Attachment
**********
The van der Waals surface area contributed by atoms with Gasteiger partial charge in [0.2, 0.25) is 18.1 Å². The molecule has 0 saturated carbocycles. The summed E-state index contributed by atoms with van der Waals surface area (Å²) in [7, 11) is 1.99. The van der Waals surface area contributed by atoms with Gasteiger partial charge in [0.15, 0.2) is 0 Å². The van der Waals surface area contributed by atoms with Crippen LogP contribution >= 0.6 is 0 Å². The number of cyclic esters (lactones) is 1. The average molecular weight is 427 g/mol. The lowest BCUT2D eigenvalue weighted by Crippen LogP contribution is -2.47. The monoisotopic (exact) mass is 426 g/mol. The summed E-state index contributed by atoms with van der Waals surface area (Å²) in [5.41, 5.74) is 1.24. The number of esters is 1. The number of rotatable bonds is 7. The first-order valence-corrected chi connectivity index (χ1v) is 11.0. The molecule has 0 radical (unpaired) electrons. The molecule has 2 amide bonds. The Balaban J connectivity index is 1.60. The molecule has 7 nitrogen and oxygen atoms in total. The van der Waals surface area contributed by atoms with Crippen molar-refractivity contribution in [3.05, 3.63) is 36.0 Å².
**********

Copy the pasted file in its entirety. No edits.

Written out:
The van der Waals surface area contributed by atoms with Gasteiger partial charge in [0.2, 0.25) is 18.1 Å². The molecule has 0 saturated carbocycles. The summed E-state index contributed by atoms with van der Waals surface area (Å²) in [7, 11) is 1.99. The van der Waals surface area contributed by atoms with Gasteiger partial charge in [0.15, 0.2) is 0 Å². The van der Waals surface area contributed by atoms with Crippen LogP contribution >= 0.6 is 0 Å². The number of cyclic esters (lactones) is 1. The average molecular weight is 427 g/mol. The lowest BCUT2D eigenvalue weighted by Crippen LogP contribution is -2.47. The monoisotopic (exact) mass is 426 g/mol. The summed E-state index contributed by atoms with van der Waals surface area (Å²) in [5.41, 5.74) is 1.24. The number of esters is 1. The number of rotatable bonds is 7. The first-order valence-corrected chi connectivity index (χ1v) is 11.0. The molecule has 0 radical (unpaired) electrons. The molecule has 2 amide bonds. The Balaban J connectivity index is 1.60. The molecule has 7 nitrogen and oxygen atoms in total. The van der Waals surface area contributed by atoms with Crippen molar-refractivity contribution in [3.05, 3.63) is 36.0 Å².